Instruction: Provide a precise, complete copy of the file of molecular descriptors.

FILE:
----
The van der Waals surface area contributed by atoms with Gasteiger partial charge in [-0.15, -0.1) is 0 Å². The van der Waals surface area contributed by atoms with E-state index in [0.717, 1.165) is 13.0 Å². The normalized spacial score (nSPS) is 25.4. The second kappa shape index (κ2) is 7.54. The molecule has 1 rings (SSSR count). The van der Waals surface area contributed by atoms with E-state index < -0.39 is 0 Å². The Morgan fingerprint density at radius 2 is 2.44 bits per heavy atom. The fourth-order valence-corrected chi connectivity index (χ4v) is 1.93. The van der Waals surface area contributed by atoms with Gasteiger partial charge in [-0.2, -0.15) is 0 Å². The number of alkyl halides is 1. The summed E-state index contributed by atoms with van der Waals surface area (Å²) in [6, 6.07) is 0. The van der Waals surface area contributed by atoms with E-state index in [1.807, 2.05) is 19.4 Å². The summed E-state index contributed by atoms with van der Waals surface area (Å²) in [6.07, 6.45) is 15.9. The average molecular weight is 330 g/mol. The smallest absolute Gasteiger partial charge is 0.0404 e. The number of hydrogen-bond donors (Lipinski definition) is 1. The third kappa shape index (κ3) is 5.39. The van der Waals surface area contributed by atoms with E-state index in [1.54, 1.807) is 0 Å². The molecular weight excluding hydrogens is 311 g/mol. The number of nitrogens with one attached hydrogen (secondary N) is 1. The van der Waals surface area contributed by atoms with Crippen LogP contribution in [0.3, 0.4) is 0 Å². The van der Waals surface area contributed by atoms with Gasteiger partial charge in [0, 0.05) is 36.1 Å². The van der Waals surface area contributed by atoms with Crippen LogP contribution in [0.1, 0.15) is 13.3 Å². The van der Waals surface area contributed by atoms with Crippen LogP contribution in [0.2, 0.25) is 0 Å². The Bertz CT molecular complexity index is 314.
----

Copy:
The van der Waals surface area contributed by atoms with Gasteiger partial charge in [-0.15, -0.1) is 0 Å². The van der Waals surface area contributed by atoms with E-state index in [0.717, 1.165) is 13.0 Å². The normalized spacial score (nSPS) is 25.4. The second kappa shape index (κ2) is 7.54. The molecule has 1 rings (SSSR count). The van der Waals surface area contributed by atoms with E-state index < -0.39 is 0 Å². The Morgan fingerprint density at radius 2 is 2.44 bits per heavy atom. The fourth-order valence-corrected chi connectivity index (χ4v) is 1.93. The van der Waals surface area contributed by atoms with Gasteiger partial charge in [-0.2, -0.15) is 0 Å². The number of alkyl halides is 1. The summed E-state index contributed by atoms with van der Waals surface area (Å²) in [6, 6.07) is 0. The van der Waals surface area contributed by atoms with E-state index in [1.807, 2.05) is 19.4 Å². The summed E-state index contributed by atoms with van der Waals surface area (Å²) in [6.07, 6.45) is 15.9. The average molecular weight is 330 g/mol. The smallest absolute Gasteiger partial charge is 0.0404 e. The number of hydrogen-bond donors (Lipinski definition) is 1. The third kappa shape index (κ3) is 5.39. The van der Waals surface area contributed by atoms with E-state index in [1.54, 1.807) is 0 Å². The molecular weight excluding hydrogens is 311 g/mol. The number of nitrogens with one attached hydrogen (secondary N) is 1. The van der Waals surface area contributed by atoms with Crippen LogP contribution in [0.3, 0.4) is 0 Å². The van der Waals surface area contributed by atoms with Gasteiger partial charge in [0, 0.05) is 36.1 Å². The van der Waals surface area contributed by atoms with Crippen LogP contribution in [0.1, 0.15) is 13.3 Å². The van der Waals surface area contributed by atoms with Crippen LogP contribution in [0.2, 0.25) is 0 Å². The Bertz CT molecular complexity index is 314.